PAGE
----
But since then, I just haven’t been able to get excited about their stuff. Binaural, Riot Act and the rarities collection Lost Dogs just slipped by me – they’re there, sitting on a shelf with the rest of my collection, but except for research purposes for this very column, I haven’t listened to them (or any Pearl Jam, really) in half a decade. And I’ve come to realize lately that it’s not Pearl Jam that changed, it’s me. I’m making it sound like I’m breaking up with them, and maybe I am – I have relationships with bands, on a certain level, and sometimes the band and I grow apart.

Pearl Jam’s new self-titled album is, I guess, the best thing they’ve done in a while, and a return to the monolithic rock sound they once traded in. Or so I’ve been told, repeatedly, since the funny blue record with the avocado on the cover came out. And I suppose the critics who are fawning over this are right – this is the leanest, most muscular Pearl Jam album since Yield, and the songs sound mostly full and complete. It is, I suppose, a return to form, and I’m dismayed that I can’t greet it with any more than a yawn.

And it’s partially because, aside from a renewed sense of focus from Vedder and the boys, this record doesn’t sound any different to me than just about everything the band has done. The first five songs all blend together, buoyed by thudding riffs and Vedder’s bellow, which admittedly sounds less bored and detached this time around. Of the opening salvo, only the single “World Wide Suicide” sticks in my head, and if you’ve heard it, you know how typical Pearl Jam it is.

The band takes a couple of detours here and there, most notably on the Grant Lee Phillips-esque “Parachutes,” but mostly sticks with the guitar-driven rock, and that’s what Pearl Jam is best at, no question. On this record, they sound like the same garage band that recorded Riot Act, only someone switched out their decaf with high-test. Pearl Jam is the best, most consistent album they’ve made in ages, and they’ve obviously engaged with this material and put in every effort.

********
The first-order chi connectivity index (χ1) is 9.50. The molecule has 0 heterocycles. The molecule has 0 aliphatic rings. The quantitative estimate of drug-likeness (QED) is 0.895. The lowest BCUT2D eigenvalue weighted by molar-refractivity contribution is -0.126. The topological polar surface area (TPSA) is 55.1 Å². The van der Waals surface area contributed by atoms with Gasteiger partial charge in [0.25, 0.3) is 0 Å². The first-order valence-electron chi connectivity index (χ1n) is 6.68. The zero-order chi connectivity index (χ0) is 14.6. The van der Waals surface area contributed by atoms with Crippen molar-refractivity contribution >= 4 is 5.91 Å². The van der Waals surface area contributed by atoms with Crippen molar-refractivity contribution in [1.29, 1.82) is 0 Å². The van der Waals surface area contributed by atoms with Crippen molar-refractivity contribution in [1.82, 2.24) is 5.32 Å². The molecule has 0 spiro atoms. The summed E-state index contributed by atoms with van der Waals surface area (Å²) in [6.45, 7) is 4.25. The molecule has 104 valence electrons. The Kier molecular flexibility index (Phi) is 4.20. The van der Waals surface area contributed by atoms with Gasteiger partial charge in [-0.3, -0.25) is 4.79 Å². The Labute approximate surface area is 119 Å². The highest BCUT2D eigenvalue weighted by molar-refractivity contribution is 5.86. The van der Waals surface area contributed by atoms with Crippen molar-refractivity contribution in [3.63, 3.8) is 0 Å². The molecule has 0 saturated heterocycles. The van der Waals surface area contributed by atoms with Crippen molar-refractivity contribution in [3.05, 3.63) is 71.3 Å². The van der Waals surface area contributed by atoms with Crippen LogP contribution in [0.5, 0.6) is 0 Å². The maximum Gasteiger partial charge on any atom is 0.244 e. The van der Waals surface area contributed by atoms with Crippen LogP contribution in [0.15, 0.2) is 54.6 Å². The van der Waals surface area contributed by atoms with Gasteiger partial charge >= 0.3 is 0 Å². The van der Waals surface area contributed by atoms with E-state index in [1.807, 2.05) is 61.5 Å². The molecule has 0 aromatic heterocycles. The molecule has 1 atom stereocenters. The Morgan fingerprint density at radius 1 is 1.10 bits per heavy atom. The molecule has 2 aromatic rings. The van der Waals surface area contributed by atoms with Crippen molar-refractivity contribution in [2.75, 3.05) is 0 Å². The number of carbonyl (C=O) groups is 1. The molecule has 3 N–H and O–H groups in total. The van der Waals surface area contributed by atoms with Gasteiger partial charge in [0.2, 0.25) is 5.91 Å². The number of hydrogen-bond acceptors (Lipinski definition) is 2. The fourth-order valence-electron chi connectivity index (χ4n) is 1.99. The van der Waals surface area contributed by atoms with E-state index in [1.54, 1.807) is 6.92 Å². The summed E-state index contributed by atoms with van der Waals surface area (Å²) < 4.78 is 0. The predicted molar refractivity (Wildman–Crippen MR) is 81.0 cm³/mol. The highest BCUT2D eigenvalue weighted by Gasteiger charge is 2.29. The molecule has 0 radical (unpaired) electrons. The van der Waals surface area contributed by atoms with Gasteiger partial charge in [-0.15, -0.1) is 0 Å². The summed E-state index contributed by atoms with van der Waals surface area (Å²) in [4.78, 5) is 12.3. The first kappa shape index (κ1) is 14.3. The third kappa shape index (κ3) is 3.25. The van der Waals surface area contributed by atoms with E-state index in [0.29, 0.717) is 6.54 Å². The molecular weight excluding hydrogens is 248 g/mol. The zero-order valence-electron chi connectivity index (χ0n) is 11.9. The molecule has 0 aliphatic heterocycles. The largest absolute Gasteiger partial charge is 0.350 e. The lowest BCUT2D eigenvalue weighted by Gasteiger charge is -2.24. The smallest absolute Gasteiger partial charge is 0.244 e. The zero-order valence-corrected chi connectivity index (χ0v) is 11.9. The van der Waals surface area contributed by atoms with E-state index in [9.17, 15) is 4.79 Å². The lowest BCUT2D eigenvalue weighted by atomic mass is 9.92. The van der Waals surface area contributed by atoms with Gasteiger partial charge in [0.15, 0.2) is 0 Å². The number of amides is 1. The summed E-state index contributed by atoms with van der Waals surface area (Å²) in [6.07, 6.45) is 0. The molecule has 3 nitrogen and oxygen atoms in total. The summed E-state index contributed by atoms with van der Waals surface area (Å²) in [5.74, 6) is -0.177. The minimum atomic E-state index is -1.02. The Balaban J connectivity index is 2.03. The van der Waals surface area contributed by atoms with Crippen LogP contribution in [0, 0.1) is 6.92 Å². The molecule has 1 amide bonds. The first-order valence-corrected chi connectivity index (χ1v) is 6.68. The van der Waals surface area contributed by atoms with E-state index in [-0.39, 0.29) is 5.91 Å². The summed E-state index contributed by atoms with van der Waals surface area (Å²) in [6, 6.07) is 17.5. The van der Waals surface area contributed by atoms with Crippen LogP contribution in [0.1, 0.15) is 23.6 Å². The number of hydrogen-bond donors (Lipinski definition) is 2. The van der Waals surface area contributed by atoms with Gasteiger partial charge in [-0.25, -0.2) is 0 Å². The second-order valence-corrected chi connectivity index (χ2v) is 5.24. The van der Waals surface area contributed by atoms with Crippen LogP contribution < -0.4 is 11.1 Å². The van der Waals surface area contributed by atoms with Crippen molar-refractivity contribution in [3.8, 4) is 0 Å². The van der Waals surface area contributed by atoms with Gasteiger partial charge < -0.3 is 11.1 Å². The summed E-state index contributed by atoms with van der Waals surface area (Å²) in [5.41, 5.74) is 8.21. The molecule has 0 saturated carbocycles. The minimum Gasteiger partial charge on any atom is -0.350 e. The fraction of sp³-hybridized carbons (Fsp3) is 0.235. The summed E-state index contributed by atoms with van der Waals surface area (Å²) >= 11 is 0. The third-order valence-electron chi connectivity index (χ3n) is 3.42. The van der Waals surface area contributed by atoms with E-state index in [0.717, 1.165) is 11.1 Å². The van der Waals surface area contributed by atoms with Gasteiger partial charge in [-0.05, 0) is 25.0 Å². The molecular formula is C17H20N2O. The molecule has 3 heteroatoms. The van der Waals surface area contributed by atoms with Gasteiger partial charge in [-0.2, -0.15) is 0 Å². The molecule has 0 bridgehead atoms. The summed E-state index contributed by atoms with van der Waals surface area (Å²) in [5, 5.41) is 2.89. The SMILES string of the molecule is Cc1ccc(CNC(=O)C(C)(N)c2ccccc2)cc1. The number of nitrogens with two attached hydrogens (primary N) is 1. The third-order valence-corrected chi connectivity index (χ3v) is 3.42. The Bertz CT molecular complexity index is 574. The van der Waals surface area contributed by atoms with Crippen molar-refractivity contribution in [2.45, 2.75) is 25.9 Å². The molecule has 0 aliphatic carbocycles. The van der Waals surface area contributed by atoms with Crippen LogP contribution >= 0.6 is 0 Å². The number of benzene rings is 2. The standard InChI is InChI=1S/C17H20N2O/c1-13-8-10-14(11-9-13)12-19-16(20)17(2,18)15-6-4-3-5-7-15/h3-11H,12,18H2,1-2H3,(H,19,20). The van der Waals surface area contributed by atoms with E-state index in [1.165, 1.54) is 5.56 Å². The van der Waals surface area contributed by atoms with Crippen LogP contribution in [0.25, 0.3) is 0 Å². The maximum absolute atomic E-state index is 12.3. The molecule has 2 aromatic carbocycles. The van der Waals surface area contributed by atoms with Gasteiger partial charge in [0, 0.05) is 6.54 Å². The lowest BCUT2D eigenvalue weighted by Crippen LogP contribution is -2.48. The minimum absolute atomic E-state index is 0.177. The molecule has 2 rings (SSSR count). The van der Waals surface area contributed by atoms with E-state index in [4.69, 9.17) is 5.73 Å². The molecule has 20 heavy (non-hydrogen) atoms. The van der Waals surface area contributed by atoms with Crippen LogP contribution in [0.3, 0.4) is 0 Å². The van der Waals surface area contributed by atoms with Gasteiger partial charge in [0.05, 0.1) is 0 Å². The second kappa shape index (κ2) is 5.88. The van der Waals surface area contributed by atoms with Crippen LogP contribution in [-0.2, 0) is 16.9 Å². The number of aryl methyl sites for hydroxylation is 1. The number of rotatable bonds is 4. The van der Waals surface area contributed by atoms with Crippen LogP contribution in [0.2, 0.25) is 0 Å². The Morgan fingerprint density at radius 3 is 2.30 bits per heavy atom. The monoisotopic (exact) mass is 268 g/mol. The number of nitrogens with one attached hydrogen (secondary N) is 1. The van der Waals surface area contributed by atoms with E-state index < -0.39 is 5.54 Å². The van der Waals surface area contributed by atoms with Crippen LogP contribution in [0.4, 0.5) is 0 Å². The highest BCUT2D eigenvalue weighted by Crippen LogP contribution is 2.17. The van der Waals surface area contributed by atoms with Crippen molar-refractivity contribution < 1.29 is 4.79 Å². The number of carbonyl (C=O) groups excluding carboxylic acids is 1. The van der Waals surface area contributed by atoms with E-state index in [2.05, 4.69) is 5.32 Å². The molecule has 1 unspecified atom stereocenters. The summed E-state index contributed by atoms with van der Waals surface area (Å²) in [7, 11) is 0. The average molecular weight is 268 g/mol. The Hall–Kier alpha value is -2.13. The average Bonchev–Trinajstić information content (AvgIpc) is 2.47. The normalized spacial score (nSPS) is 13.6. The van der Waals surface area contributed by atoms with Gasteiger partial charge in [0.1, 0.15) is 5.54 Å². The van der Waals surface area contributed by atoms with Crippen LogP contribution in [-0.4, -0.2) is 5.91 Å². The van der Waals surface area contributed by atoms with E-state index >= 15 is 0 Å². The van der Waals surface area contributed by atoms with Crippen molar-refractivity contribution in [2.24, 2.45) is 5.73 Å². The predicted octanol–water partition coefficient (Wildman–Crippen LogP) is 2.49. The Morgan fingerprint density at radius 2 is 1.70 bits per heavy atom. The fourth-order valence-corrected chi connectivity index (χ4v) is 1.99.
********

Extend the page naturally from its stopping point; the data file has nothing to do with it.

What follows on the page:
It just bores me silly, that’s all. Near the end, they almost lose me completely with “Come Back,” a rewrite of their hit cover of “Last Kiss” that drags on and on, and even though I know that this is the album’s one truly bad song, I can’t muster any excitement for the other 12, either. “Inside Job” is probably the most successful, closing the album with a moody yet hopeful semi-epic that reminds me of the Pearl Jam I fell in love with.

But that’s not even accurate, either. The whole album sounds like the Pearl Jam I fell in love with, and it’s almost as if the band is making a last-ditch, full-throttle effort to recapture my affection, as if they know I’m on the verge of walking away. And it’s just too little, too late. Pearl Jam hasn’t changed at all – they’re as good now as they’ve ever been – which leaves me to conclude that I have. I would have loved this record when I was 19, but if an album that is quite obviously the best they can do doesn’t thrill me, then it may be time to move on.

I also know that acknowledging my changing tastes doesn’t answer Chris’ question, not completely. The risks and rewards of reinvention is a topic I keep coming back to in this column, and he gives me a new angle to explore – what does lead me to conclude that the well has run dry in one case, but not in another? This will be on my mind for a while, so expect to revisit this theme in the coming weeks. And thanks, Chris, for the challenging query.

Next week is the big one, with a two-hour effort from the Red Hot Chili Peppers, the long-awaited return of Paul Simon, and the final album from Grandaddy.

See you in line Tuesday morning.